SPCA poised to help canine hurricane victims

Dogs will receive medical care, be put up for adoption


Staff Writer

CHRIS KELLY staff Goldie Palama and Doug Ryan fled the devastation of Hurricane Katrina with their dogs Heavy D and Turkey Dog, who are being housed temporarily at the Monmouth County SPCA shelter in Eatontown.CHRIS KELLY staff Goldie Palama and Doug Ryan fled the devastation of Hurricane Katrina with their dogs Heavy D and Turkey Dog, who are being housed temporarily at the Monmouth County SPCA shelter in Eatontown. EATONTOWN –– In the aftermath of Hurricane Katrina, thousands of animals have been orphaned and the Monmouth County SPCA is poised to help these pets find new homes.

“All of these animals are in need of a home,” Ursula Goetz, executive director of the SPCA in Eatontown, said Friday.

“People’s homes in New Orleans have been destroyed, and we need to provide their animals with new homes. There are a few thousand animals that need to be rescued.”

The SPCA is making plans to house anywhere from 15 to 20 dogs at a time from the Hurricane Katrina disaster in its facility, which is already housing 250 cats and 65 dogs from the surrounding area.

“Since we are limited on space, we are only accepting dogs, and once we receive them we would like to get them adopted as quickly as one to four days,” Goetz said.

“Then we can send our van out to retrieve more dogs.”

She added that the SPCA is awaiting the go-ahead from the national organizations that are assisting with animal rescue at the site of the natural disaster.

“We expect to hear any day and our team is ready,” she said. “We put the van in the shop to make sure it will safely make the trip and we found a volunteer to drive.”

Two dogs evacuated from New Orleans with their owners are already being housed at the SPCA’s Wall Street shelter.

Just two weeks ago, the SPCA was visited by a couple who evacuated their New Orleans home with their two dogs and were told that the Monmouth County SPCA could help them.

Doug Ryan and Goldie Palama and their dogs Heavy-D and Turkey Dog were luckier than most New Orleans residents and safely made a trip to New Jersey where a relative offered to house them in Bradley Beach.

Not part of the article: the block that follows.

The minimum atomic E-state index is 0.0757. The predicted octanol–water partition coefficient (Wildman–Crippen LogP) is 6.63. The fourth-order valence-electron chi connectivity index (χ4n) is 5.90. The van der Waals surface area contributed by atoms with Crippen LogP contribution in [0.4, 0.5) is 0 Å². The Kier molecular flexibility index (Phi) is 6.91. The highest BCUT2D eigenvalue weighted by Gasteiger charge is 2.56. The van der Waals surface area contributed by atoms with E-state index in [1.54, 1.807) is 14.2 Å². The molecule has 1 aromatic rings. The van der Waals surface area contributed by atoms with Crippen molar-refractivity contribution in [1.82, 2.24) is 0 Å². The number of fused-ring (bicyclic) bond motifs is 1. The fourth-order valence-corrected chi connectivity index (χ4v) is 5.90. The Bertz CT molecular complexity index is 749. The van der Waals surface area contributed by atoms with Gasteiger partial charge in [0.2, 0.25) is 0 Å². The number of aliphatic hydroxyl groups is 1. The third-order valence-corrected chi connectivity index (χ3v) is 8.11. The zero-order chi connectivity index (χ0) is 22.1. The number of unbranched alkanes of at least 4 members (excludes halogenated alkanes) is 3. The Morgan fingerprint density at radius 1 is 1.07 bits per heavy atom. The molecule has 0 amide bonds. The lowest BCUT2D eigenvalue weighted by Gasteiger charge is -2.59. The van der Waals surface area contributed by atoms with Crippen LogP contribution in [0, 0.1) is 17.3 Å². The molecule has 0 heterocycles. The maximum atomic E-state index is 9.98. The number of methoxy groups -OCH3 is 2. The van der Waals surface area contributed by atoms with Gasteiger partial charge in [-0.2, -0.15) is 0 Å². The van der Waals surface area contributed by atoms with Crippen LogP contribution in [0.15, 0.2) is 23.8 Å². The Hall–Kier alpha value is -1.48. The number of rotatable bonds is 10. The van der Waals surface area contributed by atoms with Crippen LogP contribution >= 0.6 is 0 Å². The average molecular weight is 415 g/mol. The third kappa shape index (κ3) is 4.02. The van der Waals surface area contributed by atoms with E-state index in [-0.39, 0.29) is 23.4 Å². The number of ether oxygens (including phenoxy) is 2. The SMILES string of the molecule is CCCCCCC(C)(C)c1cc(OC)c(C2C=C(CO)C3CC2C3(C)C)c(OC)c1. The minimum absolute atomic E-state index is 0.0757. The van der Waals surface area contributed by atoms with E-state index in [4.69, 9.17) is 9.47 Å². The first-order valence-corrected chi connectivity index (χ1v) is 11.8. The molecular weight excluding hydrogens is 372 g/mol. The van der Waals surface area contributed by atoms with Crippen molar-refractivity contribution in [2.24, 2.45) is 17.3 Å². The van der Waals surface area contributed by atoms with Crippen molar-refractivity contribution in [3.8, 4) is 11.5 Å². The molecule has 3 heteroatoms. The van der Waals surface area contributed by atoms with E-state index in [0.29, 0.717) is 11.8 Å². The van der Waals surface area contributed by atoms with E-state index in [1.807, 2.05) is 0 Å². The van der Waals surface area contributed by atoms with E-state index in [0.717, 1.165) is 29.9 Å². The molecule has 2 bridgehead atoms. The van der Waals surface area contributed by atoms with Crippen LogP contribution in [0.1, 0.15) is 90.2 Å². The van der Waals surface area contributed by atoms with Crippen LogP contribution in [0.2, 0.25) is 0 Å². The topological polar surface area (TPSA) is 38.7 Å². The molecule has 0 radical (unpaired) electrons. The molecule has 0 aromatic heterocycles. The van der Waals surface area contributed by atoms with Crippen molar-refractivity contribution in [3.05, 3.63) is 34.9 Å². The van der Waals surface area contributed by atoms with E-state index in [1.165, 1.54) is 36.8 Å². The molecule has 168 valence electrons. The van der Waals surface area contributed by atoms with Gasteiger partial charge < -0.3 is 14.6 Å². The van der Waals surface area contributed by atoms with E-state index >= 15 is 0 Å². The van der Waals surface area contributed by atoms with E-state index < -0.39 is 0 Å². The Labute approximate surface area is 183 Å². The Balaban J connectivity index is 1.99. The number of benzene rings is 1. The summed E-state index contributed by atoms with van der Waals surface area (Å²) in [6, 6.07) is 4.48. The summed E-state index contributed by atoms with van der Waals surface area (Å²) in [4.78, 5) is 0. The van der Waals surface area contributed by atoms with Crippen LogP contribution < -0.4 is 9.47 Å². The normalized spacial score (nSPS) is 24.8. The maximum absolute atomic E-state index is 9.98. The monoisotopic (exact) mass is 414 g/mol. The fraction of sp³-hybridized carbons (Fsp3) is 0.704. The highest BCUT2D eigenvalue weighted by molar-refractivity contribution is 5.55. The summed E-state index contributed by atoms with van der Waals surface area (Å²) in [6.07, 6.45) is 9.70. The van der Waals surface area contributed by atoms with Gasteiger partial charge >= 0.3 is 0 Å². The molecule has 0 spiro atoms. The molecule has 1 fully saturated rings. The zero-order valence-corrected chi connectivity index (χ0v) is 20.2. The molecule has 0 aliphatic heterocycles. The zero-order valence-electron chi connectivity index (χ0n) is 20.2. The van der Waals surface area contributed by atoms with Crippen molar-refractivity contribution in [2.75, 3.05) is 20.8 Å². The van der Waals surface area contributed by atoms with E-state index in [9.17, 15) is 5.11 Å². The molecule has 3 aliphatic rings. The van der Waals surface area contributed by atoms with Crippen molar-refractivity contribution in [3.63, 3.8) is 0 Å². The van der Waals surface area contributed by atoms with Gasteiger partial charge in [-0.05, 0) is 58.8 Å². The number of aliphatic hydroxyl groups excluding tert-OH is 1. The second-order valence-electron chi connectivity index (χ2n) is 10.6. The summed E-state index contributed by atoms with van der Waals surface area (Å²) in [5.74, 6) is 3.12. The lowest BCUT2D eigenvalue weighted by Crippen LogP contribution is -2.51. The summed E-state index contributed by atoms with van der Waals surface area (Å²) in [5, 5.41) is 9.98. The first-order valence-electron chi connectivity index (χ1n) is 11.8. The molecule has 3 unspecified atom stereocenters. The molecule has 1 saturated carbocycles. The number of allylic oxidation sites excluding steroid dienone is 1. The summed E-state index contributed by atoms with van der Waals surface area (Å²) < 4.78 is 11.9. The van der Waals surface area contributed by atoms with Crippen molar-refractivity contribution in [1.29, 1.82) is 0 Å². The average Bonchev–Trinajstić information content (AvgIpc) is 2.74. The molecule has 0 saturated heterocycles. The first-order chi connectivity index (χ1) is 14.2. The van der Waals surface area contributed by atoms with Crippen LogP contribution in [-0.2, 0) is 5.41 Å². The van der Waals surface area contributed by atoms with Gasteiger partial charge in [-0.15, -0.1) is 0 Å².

But Ryan and Palama needed to find a temporary residence for their dogs until they could move back to their Louisiana home.

“We were lucky,” Palama said. “They have been so nice and tested our dogs for worms and gave them their rabies shots.”

“We are very fortunate.” Ryan added.

The SPCA has agreed to board the two dogs until the couple can return with them to their home, but Goetz explained that the dogs they plan to receive on the rescue trips will be immediately put up for adoption.

The Humane Society of the United States, the American Humane Association, Best Friends ESPCA, Noah’s Wish and United Animal Nation are just a few of the national organizations that are on the scene in Mississippi, Louisiana and Alabama.

The rescue of the animals began on Sept. 3 and Goetz said the national organizations responded with mobile units equipped with emergency supplies.

Once the animals are rescued by volunteers for the national organizations, they are held for a minimum of five days, called a stray status, to give owners time to reclaim them, Goetz said.

The national rescue groups then call on organizations across the country that are willing to assist in the effort and house the orphaned pets.

“We will send a team of volunteers in our van and hopefully two other

vehicles as soon as we get the call,” Goetz said.

“Once we are able to bring the dogs here, we will check them out and vaccinate them to prepare them for adoption.”

It will cost the SPCA approximately $10 a day to house each of the orphaned pets, and Goetz said having 20 at a time will cost several thousand dollars.

To support the rescue efforts of the national groups, the SPCA is planning to donate $250 to each of the organizations and hopes the public will pitch in.

“We are hoping the community will be generous and supportive of the work we do here,” Goetz said.

The SPCA is a private nonprofit organization which does not receive financial support and survives on donations from the community.

To make a donation to the Monmouth County SPCA, contact Goetz at (732) 542-2030 or visit the shelter at 260 Wall St. in Eatontown.